While the need is great, Dunn’s approach to growth is calculated. She refuses to compromise her guiding principle of one-on-one care, even when her waiting list begins to grow. But finding qualified practitioners to accommodate increasing volume can be difficult. Therapists must seek out specialized training in pelvic dysfunction, and that takes time.
So, Dunn’s hiring process is very selective. “Every PT in the practice specializes; none of us are general practitioners,” she says. Out of 10 therapists, one is dedicated full-time to pediatrics, two are dedicated to lymphedema care, and the remaining seven see adult pelvic dysfunction patients plus a specialized area of orthopedic rehab patients. For instance, Dunn is a pelvic and spine therapist.
Dunn may be a private practice owner, but she is quick to note how important it is to collaborate with referring providers. “Ninety-nine percent of the time this is a team approach. We are always working with other healthcare providers, our care complementing what they’re doing. What they bring to the table is different than what I bring to the table, and most of these patients need a team approach,” she says.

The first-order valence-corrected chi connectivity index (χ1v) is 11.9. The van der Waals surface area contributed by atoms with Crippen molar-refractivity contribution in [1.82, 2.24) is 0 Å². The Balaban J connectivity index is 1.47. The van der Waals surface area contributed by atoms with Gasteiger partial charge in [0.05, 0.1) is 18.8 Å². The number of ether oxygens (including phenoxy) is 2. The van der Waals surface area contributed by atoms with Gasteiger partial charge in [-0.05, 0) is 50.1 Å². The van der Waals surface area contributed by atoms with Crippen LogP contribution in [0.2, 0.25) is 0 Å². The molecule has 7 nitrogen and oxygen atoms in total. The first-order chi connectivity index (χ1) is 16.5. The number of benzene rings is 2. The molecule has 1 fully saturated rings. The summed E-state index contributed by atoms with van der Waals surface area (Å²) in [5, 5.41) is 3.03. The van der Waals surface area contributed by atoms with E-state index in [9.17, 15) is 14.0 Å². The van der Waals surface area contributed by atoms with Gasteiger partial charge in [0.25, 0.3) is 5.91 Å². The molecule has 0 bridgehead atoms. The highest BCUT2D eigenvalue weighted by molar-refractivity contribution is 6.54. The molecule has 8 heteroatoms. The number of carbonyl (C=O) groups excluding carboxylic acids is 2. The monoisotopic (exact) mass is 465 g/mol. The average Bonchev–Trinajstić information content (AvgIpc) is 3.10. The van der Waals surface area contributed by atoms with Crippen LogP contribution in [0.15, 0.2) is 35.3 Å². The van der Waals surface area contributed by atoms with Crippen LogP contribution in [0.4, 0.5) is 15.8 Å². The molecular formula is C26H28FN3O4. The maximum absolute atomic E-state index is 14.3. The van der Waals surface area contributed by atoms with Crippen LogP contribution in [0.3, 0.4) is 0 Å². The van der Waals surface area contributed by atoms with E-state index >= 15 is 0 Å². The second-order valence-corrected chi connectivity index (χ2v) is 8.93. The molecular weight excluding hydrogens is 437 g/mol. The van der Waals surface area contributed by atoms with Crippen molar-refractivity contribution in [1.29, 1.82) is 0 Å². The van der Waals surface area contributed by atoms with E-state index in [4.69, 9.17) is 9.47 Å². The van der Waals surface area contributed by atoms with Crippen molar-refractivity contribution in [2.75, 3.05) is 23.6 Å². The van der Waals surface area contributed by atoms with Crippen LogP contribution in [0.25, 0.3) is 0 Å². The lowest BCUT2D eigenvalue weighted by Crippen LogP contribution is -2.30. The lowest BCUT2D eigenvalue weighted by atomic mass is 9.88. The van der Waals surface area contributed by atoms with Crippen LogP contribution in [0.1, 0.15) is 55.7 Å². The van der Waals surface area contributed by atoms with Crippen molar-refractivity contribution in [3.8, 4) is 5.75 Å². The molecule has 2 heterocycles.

It is that carefully cultivated team and their passion for treating a specialized, underserved niche that continues to propel the practice forward successfully. “I’m really so proud of what we have here. I’m 16 years into being a private practice owner, and it’s like raising a child … My name is on the practice, but I’m often giving credit to the crew that surrounds me because they are amazing,” concludes Dunn.
1 Mathias SD, Kuppermann M, Liberman RF, et al. Chronic pelvic pain: Prevalence, health-related quality of life, and economic correlates. Obstet Gynecol. 1996